Midwest Ethanol Producer Solves Wastewater Problems

An ethanol producer located on approximately 100 acres in rural Iowa started production in early 2002. The facility is operated by a farmer-owned cooperative...

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By H. Scott Byram, Rebecca Lance Svatos and Timothy Ellis

An ethanol producer located on approximately 100 acres in rural Iowa started production in early 2002. The facility is operated by a farmer-owned cooperative whose members deliver a large volume of wet corn to an uncovered temporary storage facility at harvest, saving them handling and drying costs. The corn is processed by a dry milling process to produce ethanol.

The facility was designed to have no wastewater discharge. Reverse osmosis reject water and iron filter backwash water from treating groundwater for process use was permitted for discharge to a nearby stream along with non-contact cooling water. A lined 500,000-gallon surge pond was built for collecting and holding evaporator condensate and boiler blowdown before processing it back through the facility. However, wastewater problems began early.

Just three months into startup when the facility was at less than half its planned operating capacity, the surge pond was full and the facility had no permit to discharge its contents. In addition, stormwater runoff from its corn storage facility was found to require treatment prior to discharge. The facility obtained permission from the Iowa Department of Natural Resources (IDNR) for a one-time land application of the surge pond wastewater. In spite of efforts to reduce wastewater generation, the facility was unable to balance water use and wastewater generation and began looking for long-term solutions to its wastewater problems.

The first step was to characterize the wastewater. Laboratory analysis of wastewater in the surge pond indicated biochemical oxygen demand (BOD) levels of 5,900 - 9,200 milligrams per liter (mg/L). BOD levels of 600 - 1,200 mg/L were found to be typical for similar facilities operating at full capacity. A water balance for the facility was reevaluated, indicating wastewater flows were currently in the range of 19,000 – 36,000 gallons per day (gpd).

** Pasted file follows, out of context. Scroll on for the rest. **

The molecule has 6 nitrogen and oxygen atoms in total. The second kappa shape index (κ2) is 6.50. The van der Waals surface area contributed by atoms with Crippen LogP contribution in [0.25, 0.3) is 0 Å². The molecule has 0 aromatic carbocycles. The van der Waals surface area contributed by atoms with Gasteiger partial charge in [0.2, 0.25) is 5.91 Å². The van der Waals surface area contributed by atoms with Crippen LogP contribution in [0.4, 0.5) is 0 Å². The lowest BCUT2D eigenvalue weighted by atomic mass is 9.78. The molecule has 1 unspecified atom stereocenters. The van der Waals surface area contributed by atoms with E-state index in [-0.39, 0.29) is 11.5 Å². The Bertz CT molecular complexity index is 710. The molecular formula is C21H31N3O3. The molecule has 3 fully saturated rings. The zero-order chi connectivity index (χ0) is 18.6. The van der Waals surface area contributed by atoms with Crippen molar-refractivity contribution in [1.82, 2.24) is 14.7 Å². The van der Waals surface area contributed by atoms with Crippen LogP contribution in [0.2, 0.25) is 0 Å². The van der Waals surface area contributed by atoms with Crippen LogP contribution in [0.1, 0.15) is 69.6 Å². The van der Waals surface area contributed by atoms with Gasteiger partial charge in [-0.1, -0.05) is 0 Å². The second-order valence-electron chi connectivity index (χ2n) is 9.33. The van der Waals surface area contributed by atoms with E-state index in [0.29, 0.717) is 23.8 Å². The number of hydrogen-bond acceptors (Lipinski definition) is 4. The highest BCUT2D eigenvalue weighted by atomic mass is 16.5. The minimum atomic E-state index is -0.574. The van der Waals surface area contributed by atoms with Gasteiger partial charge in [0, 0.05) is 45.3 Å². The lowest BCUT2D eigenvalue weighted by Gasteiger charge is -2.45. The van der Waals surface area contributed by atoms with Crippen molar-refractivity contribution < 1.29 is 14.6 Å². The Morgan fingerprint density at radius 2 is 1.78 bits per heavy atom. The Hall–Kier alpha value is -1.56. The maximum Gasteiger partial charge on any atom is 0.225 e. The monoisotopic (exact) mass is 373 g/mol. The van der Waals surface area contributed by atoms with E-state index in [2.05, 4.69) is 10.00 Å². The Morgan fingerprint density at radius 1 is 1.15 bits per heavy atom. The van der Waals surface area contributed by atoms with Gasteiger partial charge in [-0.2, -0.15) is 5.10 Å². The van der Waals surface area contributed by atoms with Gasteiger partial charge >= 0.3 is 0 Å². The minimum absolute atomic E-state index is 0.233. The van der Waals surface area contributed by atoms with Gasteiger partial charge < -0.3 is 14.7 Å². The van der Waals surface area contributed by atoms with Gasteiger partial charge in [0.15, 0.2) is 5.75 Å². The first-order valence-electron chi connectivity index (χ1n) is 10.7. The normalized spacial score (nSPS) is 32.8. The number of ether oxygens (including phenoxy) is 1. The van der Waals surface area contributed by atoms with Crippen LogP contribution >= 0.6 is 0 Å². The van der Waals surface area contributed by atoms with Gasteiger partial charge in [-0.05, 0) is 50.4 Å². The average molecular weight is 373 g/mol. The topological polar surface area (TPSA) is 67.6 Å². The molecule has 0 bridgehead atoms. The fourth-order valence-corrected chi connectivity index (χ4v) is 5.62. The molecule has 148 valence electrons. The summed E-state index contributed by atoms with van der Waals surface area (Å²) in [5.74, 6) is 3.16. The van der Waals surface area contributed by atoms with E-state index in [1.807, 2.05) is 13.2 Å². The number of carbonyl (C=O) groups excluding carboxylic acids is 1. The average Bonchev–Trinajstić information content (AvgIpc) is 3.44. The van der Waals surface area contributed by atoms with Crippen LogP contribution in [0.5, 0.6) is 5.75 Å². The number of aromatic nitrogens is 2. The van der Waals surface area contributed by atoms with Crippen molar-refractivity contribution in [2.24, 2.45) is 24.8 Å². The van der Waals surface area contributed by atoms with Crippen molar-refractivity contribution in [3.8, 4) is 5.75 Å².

With the assistance of Stanley Consultants, the facility evaluated wastewater management alternatives. Because of the rural location, discharge to a publicly-owned treatment works (POTW) was not feasible. The closest community only has about 400 residents and could not handle the wastewater discharge. The nearest communities that might be able to accept the wastewater were at least 25 miles away.

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The ethanol producer initially used a lined 500,000-gallon surge pond for collecting and holding evaporator condensate and boiler blowdown before processing it back through the facility.
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Land application could be used on a permanent basis, but long-term arrangements with local farmers would need to be developed and a large storage tank constructed to hold wastewater during the winter months when land application was not feasible. An anaerobic treatment facility, used by other ethanol producers to pretreat wastewater prior to discharge to a POTW, would be difficult to operate and would not meet the low effluent limits anticipated for discharge to the nearby intermittent stream with little assimilative capacity.